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Postby gigas phoberos » Wed Feb 24, 2010 10:41 pm

In Latin prepositions are often omitted because the noun cases(ablatives, accusative) can usually convey meaning
without them. So what about Greek? it too has noun cases so why aren't prepositions omitted like in Latin.

(btw, I like prepositions, they make the reading smoother and easier to understand).
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gigas phoberos
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Re: prepositions

Postby annis » Thu Feb 25, 2010 1:09 am

Gigas, can you make your flag more wee?

In Homer and later Greek verse you can use a bare accusative to indicate a destination with verbs of motion. Very, very rarely a dative may be used to indicate a place (no motion, "at"), again only as a feature of verse style.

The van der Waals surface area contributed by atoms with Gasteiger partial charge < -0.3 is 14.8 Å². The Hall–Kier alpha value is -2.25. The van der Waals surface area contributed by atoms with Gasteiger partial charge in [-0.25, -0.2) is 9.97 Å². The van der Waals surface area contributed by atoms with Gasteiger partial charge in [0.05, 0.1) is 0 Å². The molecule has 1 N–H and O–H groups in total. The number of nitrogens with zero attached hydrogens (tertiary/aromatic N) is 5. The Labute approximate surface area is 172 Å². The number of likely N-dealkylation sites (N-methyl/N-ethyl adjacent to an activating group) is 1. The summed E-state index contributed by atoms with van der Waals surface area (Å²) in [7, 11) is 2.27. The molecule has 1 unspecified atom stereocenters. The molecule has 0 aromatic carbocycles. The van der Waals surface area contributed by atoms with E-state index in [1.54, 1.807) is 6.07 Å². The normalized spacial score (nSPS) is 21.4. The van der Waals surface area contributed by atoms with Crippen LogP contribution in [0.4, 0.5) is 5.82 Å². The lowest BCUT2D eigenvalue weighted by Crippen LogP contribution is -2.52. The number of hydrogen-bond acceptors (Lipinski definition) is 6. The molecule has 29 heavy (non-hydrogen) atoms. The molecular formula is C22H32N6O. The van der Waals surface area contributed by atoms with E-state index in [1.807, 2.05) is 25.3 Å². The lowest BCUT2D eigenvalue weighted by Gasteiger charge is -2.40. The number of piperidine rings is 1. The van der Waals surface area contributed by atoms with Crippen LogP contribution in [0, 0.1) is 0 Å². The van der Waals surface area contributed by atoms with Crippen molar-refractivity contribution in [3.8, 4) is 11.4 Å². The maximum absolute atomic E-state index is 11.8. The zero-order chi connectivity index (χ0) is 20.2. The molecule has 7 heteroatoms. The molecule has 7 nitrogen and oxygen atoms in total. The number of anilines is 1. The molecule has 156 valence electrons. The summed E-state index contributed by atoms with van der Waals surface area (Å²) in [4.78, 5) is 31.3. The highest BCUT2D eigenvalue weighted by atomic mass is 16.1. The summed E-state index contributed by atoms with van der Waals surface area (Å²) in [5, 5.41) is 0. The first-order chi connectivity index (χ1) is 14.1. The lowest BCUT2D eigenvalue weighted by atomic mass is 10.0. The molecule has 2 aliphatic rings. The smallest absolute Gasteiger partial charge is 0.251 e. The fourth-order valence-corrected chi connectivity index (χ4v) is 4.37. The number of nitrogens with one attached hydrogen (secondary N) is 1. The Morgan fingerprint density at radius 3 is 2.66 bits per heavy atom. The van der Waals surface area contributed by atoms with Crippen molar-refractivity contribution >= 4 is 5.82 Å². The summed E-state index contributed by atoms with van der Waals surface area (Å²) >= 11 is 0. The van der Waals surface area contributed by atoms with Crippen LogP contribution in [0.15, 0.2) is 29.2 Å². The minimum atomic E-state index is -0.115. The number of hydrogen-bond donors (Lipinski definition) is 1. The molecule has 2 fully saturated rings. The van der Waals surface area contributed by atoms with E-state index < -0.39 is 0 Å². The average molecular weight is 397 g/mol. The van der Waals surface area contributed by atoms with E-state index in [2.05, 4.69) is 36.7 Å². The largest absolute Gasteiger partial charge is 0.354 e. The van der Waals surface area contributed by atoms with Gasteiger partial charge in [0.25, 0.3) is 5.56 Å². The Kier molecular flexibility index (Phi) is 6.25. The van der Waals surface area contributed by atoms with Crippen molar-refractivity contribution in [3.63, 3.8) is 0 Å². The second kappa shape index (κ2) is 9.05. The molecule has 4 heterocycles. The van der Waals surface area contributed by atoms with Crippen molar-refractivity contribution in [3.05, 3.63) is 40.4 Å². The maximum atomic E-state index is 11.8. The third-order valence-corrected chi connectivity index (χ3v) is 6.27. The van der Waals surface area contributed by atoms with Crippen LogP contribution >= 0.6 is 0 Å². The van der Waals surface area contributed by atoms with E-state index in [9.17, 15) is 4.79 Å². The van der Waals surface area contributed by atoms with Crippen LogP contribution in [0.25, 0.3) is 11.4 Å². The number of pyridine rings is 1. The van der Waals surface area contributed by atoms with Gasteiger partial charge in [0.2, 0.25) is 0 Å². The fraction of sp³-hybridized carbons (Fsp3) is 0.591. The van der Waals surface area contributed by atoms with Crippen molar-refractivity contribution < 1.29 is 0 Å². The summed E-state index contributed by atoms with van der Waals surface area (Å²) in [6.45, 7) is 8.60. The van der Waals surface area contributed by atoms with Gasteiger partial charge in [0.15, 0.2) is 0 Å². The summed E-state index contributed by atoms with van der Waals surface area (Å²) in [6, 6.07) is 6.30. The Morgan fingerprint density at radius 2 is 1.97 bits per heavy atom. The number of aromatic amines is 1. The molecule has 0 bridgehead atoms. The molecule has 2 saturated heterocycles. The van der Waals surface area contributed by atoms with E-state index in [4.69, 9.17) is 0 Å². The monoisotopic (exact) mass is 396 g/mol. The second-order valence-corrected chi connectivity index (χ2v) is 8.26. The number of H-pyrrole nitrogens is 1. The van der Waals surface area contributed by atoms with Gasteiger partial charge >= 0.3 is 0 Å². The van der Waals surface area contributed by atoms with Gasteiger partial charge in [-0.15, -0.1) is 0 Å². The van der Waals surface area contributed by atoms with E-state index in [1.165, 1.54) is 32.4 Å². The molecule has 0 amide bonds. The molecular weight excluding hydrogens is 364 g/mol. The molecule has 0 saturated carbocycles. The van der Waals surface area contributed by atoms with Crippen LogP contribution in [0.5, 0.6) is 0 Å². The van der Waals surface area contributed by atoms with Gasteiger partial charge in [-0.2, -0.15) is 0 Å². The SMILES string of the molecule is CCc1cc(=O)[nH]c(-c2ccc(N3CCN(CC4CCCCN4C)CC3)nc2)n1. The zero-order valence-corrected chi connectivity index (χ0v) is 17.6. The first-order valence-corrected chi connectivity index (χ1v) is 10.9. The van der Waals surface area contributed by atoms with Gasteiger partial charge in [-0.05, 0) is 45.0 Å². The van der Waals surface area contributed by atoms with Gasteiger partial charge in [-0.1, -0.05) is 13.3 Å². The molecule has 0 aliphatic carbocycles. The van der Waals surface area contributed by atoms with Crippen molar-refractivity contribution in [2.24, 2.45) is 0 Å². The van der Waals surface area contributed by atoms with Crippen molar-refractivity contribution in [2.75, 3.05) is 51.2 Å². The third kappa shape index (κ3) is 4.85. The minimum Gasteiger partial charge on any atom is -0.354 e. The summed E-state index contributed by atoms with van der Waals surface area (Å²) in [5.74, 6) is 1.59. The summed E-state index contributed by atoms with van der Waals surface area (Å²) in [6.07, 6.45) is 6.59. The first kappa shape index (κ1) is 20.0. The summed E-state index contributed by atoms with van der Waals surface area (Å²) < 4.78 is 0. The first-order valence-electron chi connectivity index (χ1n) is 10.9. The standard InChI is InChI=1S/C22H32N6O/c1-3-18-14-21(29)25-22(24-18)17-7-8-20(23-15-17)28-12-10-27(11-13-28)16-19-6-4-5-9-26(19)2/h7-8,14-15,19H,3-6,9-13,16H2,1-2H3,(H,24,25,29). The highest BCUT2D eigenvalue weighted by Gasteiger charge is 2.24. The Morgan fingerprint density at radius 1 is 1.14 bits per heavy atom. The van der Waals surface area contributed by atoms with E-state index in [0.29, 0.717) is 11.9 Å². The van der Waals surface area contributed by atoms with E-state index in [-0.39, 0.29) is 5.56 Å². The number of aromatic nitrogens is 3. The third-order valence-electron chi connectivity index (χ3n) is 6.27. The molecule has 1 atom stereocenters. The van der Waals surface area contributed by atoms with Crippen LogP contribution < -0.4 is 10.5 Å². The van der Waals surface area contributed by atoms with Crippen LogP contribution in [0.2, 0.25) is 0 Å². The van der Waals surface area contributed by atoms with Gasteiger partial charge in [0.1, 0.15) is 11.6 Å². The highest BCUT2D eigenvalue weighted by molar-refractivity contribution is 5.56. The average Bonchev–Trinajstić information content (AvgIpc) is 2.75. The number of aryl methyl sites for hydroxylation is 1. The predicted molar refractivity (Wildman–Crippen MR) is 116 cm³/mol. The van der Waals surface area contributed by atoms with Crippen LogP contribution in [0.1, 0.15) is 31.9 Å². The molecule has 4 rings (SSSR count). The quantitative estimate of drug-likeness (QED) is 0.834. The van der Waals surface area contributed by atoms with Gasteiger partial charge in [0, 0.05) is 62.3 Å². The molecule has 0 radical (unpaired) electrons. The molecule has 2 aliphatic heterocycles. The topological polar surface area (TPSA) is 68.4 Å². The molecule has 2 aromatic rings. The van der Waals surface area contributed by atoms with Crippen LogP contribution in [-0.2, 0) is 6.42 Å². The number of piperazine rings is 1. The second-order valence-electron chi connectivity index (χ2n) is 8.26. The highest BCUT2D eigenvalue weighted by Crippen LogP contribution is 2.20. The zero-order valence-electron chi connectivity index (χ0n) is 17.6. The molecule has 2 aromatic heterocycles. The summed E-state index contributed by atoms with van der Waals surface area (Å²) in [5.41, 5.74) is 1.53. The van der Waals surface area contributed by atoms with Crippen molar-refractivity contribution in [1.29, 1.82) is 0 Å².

William S. Annis — http://www.aoidoi.org/http://www.scholiastae.org/
τίς πατέρ' αἰνήσει εἰ μὴ κακοδαίμονες υἱοί;
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Re: prepositions

Postby modus.irrealis » Thu Feb 25, 2010 3:33 am

There's also the instrumental dative which can be used without a preposition, similar to one of the uses of the ablative in Latin, and lots of time relations are also shown with bare cases.
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